Sunbeds, beer and Taylor Swift: is Eric Silbermann already on holiday? Has he had too much sun?
“Lex malla, lex nulla” said St Thomas Aquinas, sharp and to the point as usual, or “a bad law is no law” for those of you who pulled a sickie the day they were teaching Latin down the Comprehensive.
It’s a phrase the people currently tinkering around with the Formula 1 regulations might like to consider, possibly while trying to remove suntan lotion from sunbeds around the pool of the villa they’ve been lent by a dodgy oligarch, in return for some motorsport-related favour.
Once the break is over, we have nine more races this season and it would be wonderful if we could simply concentrate on the racing and the battle for the championship, rather than wonder what this weekend’s rule change will be. I can remember many years when the sport has been rocked by scandal and controversy, but I cannot recall a season like the current one, where the qualifying procedure changed from Race 1 to 2, the radio conversation restriction “rule” was invented and then uninvented in the space of a few weeks, with the same reason given for annulling it as was given for imposing it in the first place and I have given up trying to following the track limits rules, which appeared to change on an almost hourly basis. I find it frankly incredible that the world’s most expensive sport is run like some junior school debating society, where he who shouts loudest carries the day, until someone comes along and shouts louder still.
Actually, the rise of the track limits penalty combined with the return of the open-mic night approach to pit-to-car radio means we get to hear an entertaining comparison of how drivers react to the news they’ve been penalised, which seems to be setting the FOM blasphemy bleeper man an interesting challenge. My own solution is as simple as it’s draconian: impose the same rules as in tennis, when the ball goes outside the white line, you lose that point and in an F1 car, you have to come down the pit lane, no questions asked, no three strikes and you’re out routine, just an automatic drive through.
The constant rule changing has also had to fight for its share of the negative headlines with the ‘Halo’ affair. My old mate Thomas Aquinas was often depicted with a halo around his head, but currently it’s a more famous religious figure whose name is evoked when discussing the safety device, as in: “Jesus, that’s ugly!”
Listen, we can each argue our point of view on head protection until we’re blue in the face, but it will inevitably be fitted to all single-seaters in the very near future. However, the scaremongering doing the rounds regarding what might happen legally if a driver sustains a head injury or worse in 2017, because the head protection has been delayed until 2018, is just ridiculous. I ran this past a friendly barrister – that’s a barrister who hasn’t invoiced you yet – and he reckons there would be no case for litigation in the event of an injury next year, based on the fact that F1 is a sport for open-wheeled, open-cockpit cars and those taking part are fully aware of that. The Bianchi family’s decision to go to court over Jules’ death has made everyone jumpy, but that's no reason to rush through a safety device regulation that then has to be rescinded after a couple of races, when some unexpected glitch is discovered. We’ve had enough rule changes for now thank you.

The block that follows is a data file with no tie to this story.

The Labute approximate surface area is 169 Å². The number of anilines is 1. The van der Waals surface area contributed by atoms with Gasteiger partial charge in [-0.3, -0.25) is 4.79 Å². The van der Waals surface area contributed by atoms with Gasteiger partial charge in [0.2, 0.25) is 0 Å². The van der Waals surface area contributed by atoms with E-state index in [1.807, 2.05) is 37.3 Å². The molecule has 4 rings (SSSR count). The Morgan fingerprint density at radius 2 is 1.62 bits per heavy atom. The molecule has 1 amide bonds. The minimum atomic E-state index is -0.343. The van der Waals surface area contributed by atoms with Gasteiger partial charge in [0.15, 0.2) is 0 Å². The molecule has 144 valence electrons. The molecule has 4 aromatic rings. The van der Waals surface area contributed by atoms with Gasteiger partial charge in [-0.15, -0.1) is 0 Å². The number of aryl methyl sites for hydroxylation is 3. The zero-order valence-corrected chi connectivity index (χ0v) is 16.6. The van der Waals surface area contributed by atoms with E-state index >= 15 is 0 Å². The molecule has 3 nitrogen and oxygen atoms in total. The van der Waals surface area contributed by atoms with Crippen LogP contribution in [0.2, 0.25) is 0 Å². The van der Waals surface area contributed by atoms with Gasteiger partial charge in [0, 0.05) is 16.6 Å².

I’m looking forward to the rest of the season, which involves visiting some of the greatest and most historic tracks on the calendar. However, I am also looking forward to something brand new, namely the arrival of Heineken who will be pouring beer and money all over the sport from now on, starting off in their role as title sponsor for the Italian Grand Prix. Let me be clear on one point: I don’t care about their product, I drink about ten beers a year, most of them at the Malaysian GP, where our local restaurant doesn’t serve wine. However, the Dutch brewer has proved remarkably effective at promoting not only itself, but also the sports in which it’s involved. Formula 1 lags way behind most other sports in its use of digital media to generate revenue, but Heineken will have none of it and will hopefully drag our sport into the homes, onto the TV screens, onto the tablets and into the phones of a whole new audience. And a bigger audience should eventually mean a better show at the circuits, maybe a better value show for the racegoer.
According to their most famous ad campaign, “Heineken refreshes the parts other beers cannot reach” and it clearly worked on Bernie Ecclestone’s speech writer, who got his boss to say: “Heineken is a premium international brand with a super reputation for first class marketing… I look forward to the scale and quality of their activation at, and away from, F1 events. We are both in the innovation and enjoyment business and I hope that this is the start of a long and special relationship.”
Later on this year, thousands of “Swifties” - the name given to Taylor Swift fans - will descend on the Circuit of the Americas to watch the sassy songstress perform her usual poison-penned ditties about her ex-boyfs. It’s her only gig of the year, so this is a very hot ticket. To attend, the fans will have to buy tickets to the Grand Prix. I doubt many of them have much interest in Formula 1, but in theory, a couple of years down the line, if Heineken works its magic, music fans might actually turn up, happy to watch a Formula 1 race, knowing something about it and possibly cheering for the Haas team and its American driver. Yes, I know, I need a holiday…